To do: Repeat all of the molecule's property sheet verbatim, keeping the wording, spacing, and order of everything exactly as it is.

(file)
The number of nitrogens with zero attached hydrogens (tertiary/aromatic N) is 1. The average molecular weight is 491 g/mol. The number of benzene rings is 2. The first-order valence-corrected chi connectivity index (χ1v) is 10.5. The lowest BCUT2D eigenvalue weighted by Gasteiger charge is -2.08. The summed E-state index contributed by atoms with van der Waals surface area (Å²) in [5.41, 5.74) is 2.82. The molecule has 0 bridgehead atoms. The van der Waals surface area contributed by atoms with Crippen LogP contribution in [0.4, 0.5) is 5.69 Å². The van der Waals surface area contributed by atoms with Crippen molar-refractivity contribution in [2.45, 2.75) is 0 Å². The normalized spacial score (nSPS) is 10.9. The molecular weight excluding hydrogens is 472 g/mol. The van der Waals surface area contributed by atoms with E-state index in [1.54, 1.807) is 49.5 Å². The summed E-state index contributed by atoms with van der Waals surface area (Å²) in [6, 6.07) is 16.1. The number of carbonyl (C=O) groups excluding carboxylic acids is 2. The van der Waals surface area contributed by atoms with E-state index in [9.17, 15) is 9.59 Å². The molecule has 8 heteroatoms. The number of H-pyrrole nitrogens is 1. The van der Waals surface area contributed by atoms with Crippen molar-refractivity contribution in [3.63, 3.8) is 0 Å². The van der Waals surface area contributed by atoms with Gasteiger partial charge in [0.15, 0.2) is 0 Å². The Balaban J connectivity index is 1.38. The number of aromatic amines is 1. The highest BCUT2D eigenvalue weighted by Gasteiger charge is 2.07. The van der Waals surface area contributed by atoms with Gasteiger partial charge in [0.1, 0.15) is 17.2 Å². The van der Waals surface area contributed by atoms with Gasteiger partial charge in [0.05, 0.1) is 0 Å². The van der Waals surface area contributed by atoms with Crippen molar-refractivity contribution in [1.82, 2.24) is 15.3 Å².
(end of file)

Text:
The number of nitrogens with zero attached hydrogens (tertiary/aromatic N) is 1. The average molecular weight is 491 g/mol. The number of benzene rings is 2. The first-order valence-corrected chi connectivity index (χ1v) is 10.5. The lowest BCUT2D eigenvalue weighted by Gasteiger charge is -2.08. The summed E-state index contributed by atoms with van der Waals surface area (Å²) in [5.41, 5.74) is 2.82. The molecule has 0 bridgehead atoms. The van der Waals surface area contributed by atoms with Crippen LogP contribution in [0.4, 0.5) is 5.69 Å². The van der Waals surface area contributed by atoms with Crippen molar-refractivity contribution in [2.45, 2.75) is 0 Å². The normalized spacial score (nSPS) is 10.9. The molecular weight excluding hydrogens is 472 g/mol. The van der Waals surface area contributed by atoms with E-state index in [1.54, 1.807) is 49.5 Å². The summed E-state index contributed by atoms with van der Waals surface area (Å²) in [6, 6.07) is 16.1. The number of carbonyl (C=O) groups excluding carboxylic acids is 2. The van der Waals surface area contributed by atoms with E-state index in [9.17, 15) is 9.59 Å². The molecule has 8 heteroatoms. The number of H-pyrrole nitrogens is 1. The van der Waals surface area contributed by atoms with Crippen molar-refractivity contribution in [3.63, 3.8) is 0 Å². The van der Waals surface area contributed by atoms with Gasteiger partial charge in [0.15, 0.2) is 0 Å². The Balaban J connectivity index is 1.38. The number of aromatic amines is 1. The highest BCUT2D eigenvalue weighted by Gasteiger charge is 2.07. The van der Waals surface area contributed by atoms with Gasteiger partial charge in [0.1, 0.15) is 17.2 Å². The van der Waals surface area contributed by atoms with Gasteiger partial charge in [0.05, 0.1) is 0 Å². The van der Waals surface area contributed by atoms with Crippen molar-refractivity contribution in [1.82, 2.24) is 15.3 Å².